Contributed by: Nancy Carter, Chief Financial Officer
In 2016, the CANARIE team took a leap and made the decision to host our Annual General Meeting (AGM) via video conference. While the decision was easy, the implementation of the decision required a tremendous team effort, which in the end, resulted in a successful AGM. We measured success in three ways:
- an increase in members attending the AGM (as compared to our face-to-face AGMs);
- a seamless experience for member participants; and
- positive feedback from our post-AGM questionnaire.
Given that many of our partner and stakeholder organizations must also hold AGMs, we thought we’d share what we learned more broadly, so…
Here’s what you need to know!
First, you need to check that your organization’s bylaws and/or governing legislation allow for a virtual AGM. Once that’s verified, you’re on your way!
All our planning for the virtual AGM was focussed on ensuring that the members’ experience was a productive and positive one. That meant we had to think of every element of the meeting from the members’ perspective.
That meant working through:
What members want to see on their desktop/laptop:
- Everything from the layout of the presentation slides, to the backdrop of the speakers (we had CANARIE banners behind them), to the clothing of the speakers (no large checks or stripes, which are distracting on screen) need to be evaluated, and tested, before the big day.
What members will need to know:
- We provided abundant and detailed communications to members from the first notice of the meeting, sent out one month before the scheduled AGM. We placed the link to the video conference prominently on all materials, provided clear instructions with screenshots, and provided links to technical help on the day of the meeting. We sent calendar invites to ensure that members had a reminder in their calendars. We recommend posting the notice and meeting materials (like the minutes from the previous year’s AGM and the financial statements) on a page on your website. Even with all this information provided in advance, we reviewed all the procedures again at the beginning of the meeting itself.
How members will want to interact with speakers:
- We had all mics muted centrally but it was easy for individual members to unmute their mics and ask a question. Even with 50 participants on the call, this worked extremely well.
How members will vote:
- We realized that having every member on the call indicate “yay” for each motion, requiring a vote would be both time-consuming and difficult to manage. We chose to go with a different voting protocol, where only members wishing to vote “nay” were asked to vote. We had a detailed list of who was on the call and who held proxies, so we could easily calculate the results of the vote on any given motion. This worked well, and member feedback suggested they found this method to be appropriate.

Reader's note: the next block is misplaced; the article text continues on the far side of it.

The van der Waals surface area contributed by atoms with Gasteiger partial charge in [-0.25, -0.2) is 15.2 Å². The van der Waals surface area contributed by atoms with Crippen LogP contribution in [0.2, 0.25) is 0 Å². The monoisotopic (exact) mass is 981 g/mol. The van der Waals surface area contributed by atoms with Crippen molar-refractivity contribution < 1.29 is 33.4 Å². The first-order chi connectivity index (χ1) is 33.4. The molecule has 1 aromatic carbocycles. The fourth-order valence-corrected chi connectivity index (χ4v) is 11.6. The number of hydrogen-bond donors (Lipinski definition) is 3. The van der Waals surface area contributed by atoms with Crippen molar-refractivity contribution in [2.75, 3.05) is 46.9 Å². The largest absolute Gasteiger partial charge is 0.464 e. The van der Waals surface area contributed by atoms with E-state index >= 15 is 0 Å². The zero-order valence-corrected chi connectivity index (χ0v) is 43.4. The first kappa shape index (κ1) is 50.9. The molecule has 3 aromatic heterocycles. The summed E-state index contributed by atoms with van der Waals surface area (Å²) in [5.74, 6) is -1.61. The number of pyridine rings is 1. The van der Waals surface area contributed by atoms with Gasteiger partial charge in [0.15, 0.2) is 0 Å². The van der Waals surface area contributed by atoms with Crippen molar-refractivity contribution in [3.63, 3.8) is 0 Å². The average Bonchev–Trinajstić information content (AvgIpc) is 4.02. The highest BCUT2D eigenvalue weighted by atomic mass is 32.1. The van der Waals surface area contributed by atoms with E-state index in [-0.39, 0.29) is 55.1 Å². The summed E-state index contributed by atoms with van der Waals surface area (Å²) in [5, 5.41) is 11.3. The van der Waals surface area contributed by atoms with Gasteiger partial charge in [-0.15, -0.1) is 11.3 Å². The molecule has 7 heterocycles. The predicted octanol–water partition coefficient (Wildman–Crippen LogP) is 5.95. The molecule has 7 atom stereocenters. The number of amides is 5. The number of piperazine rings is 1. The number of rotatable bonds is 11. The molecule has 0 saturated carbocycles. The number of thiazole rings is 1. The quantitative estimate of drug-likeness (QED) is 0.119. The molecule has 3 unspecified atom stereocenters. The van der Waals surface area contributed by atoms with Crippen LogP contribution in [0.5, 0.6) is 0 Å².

How to make the technology seamless:
- This, predictably, was what kept team members awake through the night. Would the system crash? What if the audio went kaflooey? What if there was a power outage? What if there was a fire alarm? Believe me, we thought of every natural and unnatural disaster that could disrupt the meeting and had a contingency plan in place for most. And since the technology platform was the key to the success of the meeting, it took up the majority of our planning and preparation time.
Thinking Through the Technology
We tested a number of technology platforms before deciding that video conference technology (we used Zoom), as opposed to a webinar technology or other option, was the best choice for us. We had significant experience with this platform, having used it for almost two years. That is not to say that we didn’t go through plenty of rehearsals with the technology – we did – and learned a few lessons along the way.
- Ensure your technology platform will support the expected number of users.
- We had a requirement to have both French and English slides, so we used the app PowerShow to achieve this.
- Remember to disable annotation, and lock “screen share” mode.
- If you will be recording the AGM, remember to notify all participants that you will be doing so, and deploy the recording function locally.
- Configure the meeting to mute all participants upon entry (but allow participants to unmute themselves). This will reduce or remove all background noise at the beginning of the meeting.
- Depending upon the system that you use, some members dialing in by telephone must be manually muted – check how this will work with the system you choose.